Researchers at RCSI, along with international collaborators within the ANGIOPREDICT research consortium, have discovered that chromosomal instability (where whole human chromosomes or parts of chromosomes are duplicated or deleted) may predict which patients will receive most benefit from a key drug used to treat colorectal cancer (Avastin). By knowing in advance which patients would not benefit from Avastin, individuals could be spared the side-effects of the drug, and are more likely to receive optimal treatment with a minimum of delay, while reducing cost of care.
The study, led by researchers at RCSI (Royal College of Surgeons in Ireland) and the VIB-KU Leuven Center for Cancer Biology in Belgium is published this month in the prestigious international journal Nature Communications. It marks a further important advance in the global effort to move towards a more personalized treatment approach for colorectal cancer patients.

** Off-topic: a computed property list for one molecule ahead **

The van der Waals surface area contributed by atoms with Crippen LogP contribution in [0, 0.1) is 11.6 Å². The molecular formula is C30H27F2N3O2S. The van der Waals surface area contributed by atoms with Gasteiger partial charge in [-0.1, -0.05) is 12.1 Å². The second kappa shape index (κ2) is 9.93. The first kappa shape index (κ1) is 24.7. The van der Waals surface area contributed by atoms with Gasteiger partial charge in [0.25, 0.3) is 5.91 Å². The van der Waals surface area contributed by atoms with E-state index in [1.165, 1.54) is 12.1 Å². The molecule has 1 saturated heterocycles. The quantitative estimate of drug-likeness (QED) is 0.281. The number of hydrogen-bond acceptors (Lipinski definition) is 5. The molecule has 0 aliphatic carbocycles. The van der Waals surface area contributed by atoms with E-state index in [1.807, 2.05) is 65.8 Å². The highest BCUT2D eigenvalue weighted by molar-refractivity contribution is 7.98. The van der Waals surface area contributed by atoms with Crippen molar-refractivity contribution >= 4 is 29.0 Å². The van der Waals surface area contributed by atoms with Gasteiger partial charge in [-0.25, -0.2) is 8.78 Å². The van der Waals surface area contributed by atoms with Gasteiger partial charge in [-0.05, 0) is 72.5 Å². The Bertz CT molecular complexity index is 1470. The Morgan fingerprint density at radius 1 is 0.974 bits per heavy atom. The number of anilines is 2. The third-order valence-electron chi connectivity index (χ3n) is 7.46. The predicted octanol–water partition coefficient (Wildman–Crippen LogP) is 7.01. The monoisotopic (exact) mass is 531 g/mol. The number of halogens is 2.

According to the World Cancer Research Fund, colorectal cancer is the third most common cancer worldwide with nearly 1.4 million new cases diagnosed annually. In 2014, almost 153,000 people died from colorectal cancer in the EU equivalent to 11 per cent of all deaths from cancer. Half of colorectal cancer patients develop metastatic cancer, where the cancer spreads to other parts of the body, for which Avastin is a key component of therapy.
Speaking on the significance of the discovery, Professor Annette Byrne, Associate Professor at RCSI’s Department of Physiology and Medical Physics said: “We have drawn on knowledge emerging from global efforts to characterize the complex genetic alterations that underpin the progression of colorectal cancer. We have demonstrated that tumors with intermediate-to-high chromosomal instability have improved outcome after Avastin treatment, whereas tumors characterized by low chromosomal instability benefit less. This work further builds on our recent
“As always, our overall goal is to improve the standard-of-care for colorectal cancer and to make sure that patients only receive drugs that will work specifically in the setting of their own disease. This will reduce side-effects, treatment costs and improve patient outcomes”, added Professor Lambrechts (VIB-KU Leuven Center for Cancer Biology).